Mount Everest is plagued with supernatural phenomena, ghost sightings, and other unexplained occurrences. And rescue missions on the mountain are considered suicidal. Stranded hikers are sometimes left exposed to the elements so long that they don't survive; the mountain is like an open graveyard. Corpses are constantly abandoned or frozen in the snow. So it's no wonder that ghost sightings on Mount Everest are inevitable. It would almost be weirder if there weren't any at all.
Some of the scary tales about Mount Everest are obviously fake, but some have a ring of truth. At such high altitudes, it’s logical to explain some of these supernatural Mount Everest hauntings as simple hallucinations. A significant decrease in oxygen makes the brain conjure up some peculiar images.
But what if there’s some credence to these scary tales? What if something really is haunting the Himalayan mountain?
Mount Everest is notorious for its corpses. People travel from all around the world to climb the Himalayan mountain, but not all of them survive the harsh conditions. There are avalanches, slippery slopes, and inclement temperatures that prove fatal. Unfortunately, many of the bodies continue to go unidentified. In fact, in 2017, four bodies were discovered in a tent on an Everest base camp. Analysts believed the campers passed away due to altitude sickness. The creepy kicker? None of the local climbing agencies reported any climbers missing.
Pemba Dorje, a Sherpa from Nepal, confessed to spotting “black shadows” during his 2004 ascent of Mount Everest. He noted:
When I paused at a mound of rocks I saw some spirits in the form of black shadows coming towards me, stretching their hands and begging for something to eat.
Dorje theorized that the shadows were perhaps spirits belonging to mountaineers killed during past climbs. His theory isn't too far-fetched because it’s sometimes tradition to leave a deceased climber’s body on the mountain as a form of respect.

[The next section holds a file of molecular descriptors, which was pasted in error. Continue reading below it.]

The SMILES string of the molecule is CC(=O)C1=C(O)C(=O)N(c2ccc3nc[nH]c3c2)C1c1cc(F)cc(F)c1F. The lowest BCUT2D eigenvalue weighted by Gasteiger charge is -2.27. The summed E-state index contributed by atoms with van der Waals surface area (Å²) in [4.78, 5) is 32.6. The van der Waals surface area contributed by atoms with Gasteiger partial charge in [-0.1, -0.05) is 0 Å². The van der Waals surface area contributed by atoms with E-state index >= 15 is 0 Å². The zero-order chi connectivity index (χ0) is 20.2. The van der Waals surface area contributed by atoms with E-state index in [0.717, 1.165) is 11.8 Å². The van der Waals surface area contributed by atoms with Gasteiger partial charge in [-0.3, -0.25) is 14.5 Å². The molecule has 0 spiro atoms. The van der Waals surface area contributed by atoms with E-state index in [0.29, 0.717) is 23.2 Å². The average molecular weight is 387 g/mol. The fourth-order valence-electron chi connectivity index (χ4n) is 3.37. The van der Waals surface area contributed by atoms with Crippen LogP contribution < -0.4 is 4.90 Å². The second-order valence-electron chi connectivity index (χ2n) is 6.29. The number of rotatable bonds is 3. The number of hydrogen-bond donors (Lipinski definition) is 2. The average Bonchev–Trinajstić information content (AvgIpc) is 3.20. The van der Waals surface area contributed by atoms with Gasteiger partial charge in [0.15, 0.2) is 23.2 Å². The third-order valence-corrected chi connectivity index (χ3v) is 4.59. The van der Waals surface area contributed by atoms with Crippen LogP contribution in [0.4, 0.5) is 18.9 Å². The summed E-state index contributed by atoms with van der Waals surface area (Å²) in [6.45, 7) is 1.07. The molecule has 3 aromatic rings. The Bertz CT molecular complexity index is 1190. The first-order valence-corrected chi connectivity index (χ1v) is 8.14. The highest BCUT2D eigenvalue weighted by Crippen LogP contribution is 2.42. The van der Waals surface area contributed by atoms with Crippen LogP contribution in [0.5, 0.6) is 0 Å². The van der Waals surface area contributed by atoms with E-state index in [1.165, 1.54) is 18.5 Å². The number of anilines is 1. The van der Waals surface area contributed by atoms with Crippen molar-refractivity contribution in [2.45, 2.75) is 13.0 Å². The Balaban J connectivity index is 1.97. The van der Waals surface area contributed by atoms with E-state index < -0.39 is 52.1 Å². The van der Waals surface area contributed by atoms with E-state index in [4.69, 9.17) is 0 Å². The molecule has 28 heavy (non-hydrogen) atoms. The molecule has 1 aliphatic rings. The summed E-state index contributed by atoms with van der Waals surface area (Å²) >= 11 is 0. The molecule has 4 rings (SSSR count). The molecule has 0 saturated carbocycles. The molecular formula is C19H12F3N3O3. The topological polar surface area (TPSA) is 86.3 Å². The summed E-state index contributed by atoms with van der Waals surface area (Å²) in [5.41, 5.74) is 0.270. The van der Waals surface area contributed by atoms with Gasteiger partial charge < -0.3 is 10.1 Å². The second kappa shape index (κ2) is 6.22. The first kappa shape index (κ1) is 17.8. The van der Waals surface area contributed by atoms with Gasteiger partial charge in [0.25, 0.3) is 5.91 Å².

While Mount Everest hosts hundreds of corpses, there is one corpse, in particular, everybody seems to talk about. The deceased man is known as "Green Boots," but his real name may be Tsewang Paljor. The body is now a landmark on the main northeast ridge route of the mountain. In death, Green Boots has become a guide for the living.
Mohan Singh, a resident of a Bemni (a local Himalayan village), reportedly encountered a strange man outside his home one day while chopping wood during the winter months of 2009. The sky turned black and the stranger demanded to know why Singh was cutting the trees. Then he reached for Singh’s shirt, but the stranger's fingers went right through Singh's body – just like a ghost’s fingers might. Also throughout the altercation, the stranger’s body continuously changed sizes, growing up to nine-feet tall then suddenly shrinking to the height of a chicken.
After escaping the strange man, Singh found himself with an intense fever. He believed the only way to resolve the fever was to slaughter a goat during a special exorcism ceremony arranged by a Hindu priest.